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Apple Developing Large-Capacity Battery Technology for 2019 iPhones: KGI

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Apple is expected to unveil three new iPhone models in 2018, and KGI Securities analyst Ming-Chi Kuo said in an investor note that the upcoming devices could come with bigger batteries compared to previous iPhone models.

According to the note (via Apple Insider), Kuo predicts that Apple will continue expanding iPhones’ battery capacity in 2019 and 2020. Kuo states that Apple crucial battery technologies, which include systems-in-package, substrate-like printed circuit boards, and semiconductor manufacturing processes, will eventually allow the Cupertino company to make enough room in the phones for bigger and bigger batteries.

Kuo’s note states that many in Apple’s supply chain believe that the company will eventually adopt flexible printed circuit board (FPCB) technology, beginning with next year’s iPhone lineup.

According to Kuo, however, Apple will instead make use of rigid-flex printed circuit board (RFPCB) batteries for two reasons. The first reason is that FPCB technology requires a connector or hotbar that would take up much more space in the device. The second reason is that “the power integrated circuit can be mounted on the rigid part of a RFPCB with surface mount technology, which he said makes for a ‘superior battery.'”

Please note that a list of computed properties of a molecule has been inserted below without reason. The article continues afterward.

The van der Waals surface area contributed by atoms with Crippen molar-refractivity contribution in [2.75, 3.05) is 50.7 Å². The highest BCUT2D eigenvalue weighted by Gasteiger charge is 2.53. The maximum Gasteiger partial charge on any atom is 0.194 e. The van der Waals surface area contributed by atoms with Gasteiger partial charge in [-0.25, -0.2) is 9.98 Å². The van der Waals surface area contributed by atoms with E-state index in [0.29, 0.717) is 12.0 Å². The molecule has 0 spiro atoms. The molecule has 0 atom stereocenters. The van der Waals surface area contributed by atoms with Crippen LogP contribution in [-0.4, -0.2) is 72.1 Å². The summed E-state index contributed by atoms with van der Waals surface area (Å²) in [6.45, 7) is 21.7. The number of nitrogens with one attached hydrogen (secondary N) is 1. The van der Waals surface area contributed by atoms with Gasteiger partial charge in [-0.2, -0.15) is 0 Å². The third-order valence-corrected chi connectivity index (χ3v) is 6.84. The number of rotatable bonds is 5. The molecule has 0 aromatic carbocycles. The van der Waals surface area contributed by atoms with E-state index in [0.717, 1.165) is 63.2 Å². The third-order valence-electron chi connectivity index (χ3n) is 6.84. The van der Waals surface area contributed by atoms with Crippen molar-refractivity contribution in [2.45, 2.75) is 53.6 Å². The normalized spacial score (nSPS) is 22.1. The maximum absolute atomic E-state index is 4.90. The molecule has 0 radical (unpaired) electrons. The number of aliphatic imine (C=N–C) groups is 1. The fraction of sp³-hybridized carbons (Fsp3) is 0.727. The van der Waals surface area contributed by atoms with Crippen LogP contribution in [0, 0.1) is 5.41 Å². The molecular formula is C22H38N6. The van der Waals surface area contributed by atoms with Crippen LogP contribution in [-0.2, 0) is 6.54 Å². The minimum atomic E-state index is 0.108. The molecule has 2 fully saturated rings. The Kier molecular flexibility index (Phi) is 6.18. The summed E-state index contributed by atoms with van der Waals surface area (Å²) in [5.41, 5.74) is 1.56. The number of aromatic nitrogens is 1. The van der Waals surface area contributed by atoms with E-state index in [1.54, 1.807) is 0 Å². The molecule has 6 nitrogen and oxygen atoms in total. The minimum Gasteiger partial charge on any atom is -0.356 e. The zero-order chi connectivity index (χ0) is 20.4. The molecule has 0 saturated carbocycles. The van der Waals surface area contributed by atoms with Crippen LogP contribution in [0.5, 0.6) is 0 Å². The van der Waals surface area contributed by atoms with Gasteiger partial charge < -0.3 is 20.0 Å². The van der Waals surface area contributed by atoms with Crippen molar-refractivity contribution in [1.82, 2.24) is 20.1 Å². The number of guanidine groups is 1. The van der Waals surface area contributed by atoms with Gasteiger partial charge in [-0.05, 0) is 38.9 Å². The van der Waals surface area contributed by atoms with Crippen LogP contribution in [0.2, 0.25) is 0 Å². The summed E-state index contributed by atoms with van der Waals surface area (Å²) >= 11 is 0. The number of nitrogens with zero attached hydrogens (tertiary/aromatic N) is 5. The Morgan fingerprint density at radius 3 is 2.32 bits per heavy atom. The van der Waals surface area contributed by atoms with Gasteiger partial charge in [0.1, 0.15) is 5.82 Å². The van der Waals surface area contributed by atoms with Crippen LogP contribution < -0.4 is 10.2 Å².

Kuo believes that RFPCB suppliers Unitech, Compeq and Unimicron will be receiving Apple’s business until at least 2019 and 2020.

Kuo also recently predicted that Apple will bring L-shaped battery designs to the 6.5-inch and 5.8-inch OLED iPhones introduced next year, allowing for increased capacity and improved battery life.

Some observers were surprised to see a two-cell battery inside the iPhone X when it was opened up by iFixit just after its launch, but there are technical challenges involved in producing non-rectangular battery cells, challenges Apple was unable to overcome in time for the iPhone X.

With device space at a premium and a number of power-hungry components like the TrueDepth camera, however, it’s unsurprising that Apple and its supply chain partners are pushing forward to develop new battery technologies with more capacity within the same volume.

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